When a parent passes away and there is a second spouse, children from the first marriage have certain concerns, according to a thoughtful description of property ownership in New Jersey 101.5's post, "What to know about a second marriage and an inheritance."
There are two types of property at death, and understanding the difference will be helpful with understanding the distribution of assets. These are probate assets and non-probate assets.
Probate assets are those that a person owns alone without a named beneficiary. The probate assets will pass in accordance with the terms of a person's will. However, if there's no will, the assets pass according to the state's laws of intestacy. Non-probate assets include assets that a person owns jointly with another person, like a home or a joint checking account, and assets which designate a beneficiary. These are things like life insurance and retirement assets. Non-probate assets pass to the joint survivor or the named beneficiary by operation of law. These aren't governed by the person's will or the laws of intestacy (unless the named beneficiary is the estate).
In one example, if the father died with probate assets, his estate would be required to be administered through the probate court in the county of his residence at the time of his death. If the father had a will, it's presented for probate. The person named in the will as the executor can qualify and obtain Letters Testamentary—these authorize him or her to act on behalf of the estate. If there isn't a will, an administrator is appointed. Generally, the spouse and then the children will have the first right to such an appointment. In either situation, everyone named in the will and all heirs at law (which include children) must be given notice of probate. They can also request and get a copy of the will.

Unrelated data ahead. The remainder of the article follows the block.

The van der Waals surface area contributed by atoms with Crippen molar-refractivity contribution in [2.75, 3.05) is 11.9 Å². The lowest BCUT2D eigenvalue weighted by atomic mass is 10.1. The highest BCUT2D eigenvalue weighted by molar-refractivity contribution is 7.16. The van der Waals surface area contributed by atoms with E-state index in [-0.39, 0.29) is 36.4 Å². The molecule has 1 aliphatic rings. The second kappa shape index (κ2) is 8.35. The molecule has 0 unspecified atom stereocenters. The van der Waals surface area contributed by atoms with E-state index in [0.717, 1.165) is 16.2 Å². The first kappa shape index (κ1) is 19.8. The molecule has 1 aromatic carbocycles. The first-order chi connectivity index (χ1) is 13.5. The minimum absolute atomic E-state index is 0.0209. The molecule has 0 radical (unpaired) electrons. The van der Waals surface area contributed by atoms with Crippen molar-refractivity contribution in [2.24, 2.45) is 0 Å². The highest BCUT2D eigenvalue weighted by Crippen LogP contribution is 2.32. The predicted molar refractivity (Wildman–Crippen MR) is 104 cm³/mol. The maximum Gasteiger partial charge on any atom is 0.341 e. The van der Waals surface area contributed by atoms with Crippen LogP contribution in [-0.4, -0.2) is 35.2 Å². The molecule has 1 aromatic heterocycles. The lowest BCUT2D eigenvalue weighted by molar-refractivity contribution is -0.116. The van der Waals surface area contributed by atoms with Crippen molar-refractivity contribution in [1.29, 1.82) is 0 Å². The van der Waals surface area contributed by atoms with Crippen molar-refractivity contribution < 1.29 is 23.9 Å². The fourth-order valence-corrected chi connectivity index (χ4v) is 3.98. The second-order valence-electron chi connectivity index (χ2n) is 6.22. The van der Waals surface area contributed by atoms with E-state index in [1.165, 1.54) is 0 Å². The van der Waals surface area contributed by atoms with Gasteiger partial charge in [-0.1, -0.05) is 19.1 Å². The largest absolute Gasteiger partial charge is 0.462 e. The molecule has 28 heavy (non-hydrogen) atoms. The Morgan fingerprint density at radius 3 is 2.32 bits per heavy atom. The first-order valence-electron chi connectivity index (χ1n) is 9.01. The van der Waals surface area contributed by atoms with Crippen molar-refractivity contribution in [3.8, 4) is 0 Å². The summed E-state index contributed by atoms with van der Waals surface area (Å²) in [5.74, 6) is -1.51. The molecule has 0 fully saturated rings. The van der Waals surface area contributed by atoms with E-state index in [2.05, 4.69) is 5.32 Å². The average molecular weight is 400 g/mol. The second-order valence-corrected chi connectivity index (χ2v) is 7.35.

A person can choose to leave nothing to a spouse; a spouse is typically entitled to claim an elective share. In many states, this is one third of a decedent's estate.
If the father died with no will and no premarital agreement, then the estate's assets pass in intestacy. In many states, the surviving spouse receives the first 25% and the rest passes to the children. If any of the children are deceased, their share passes to the deceased children's children.
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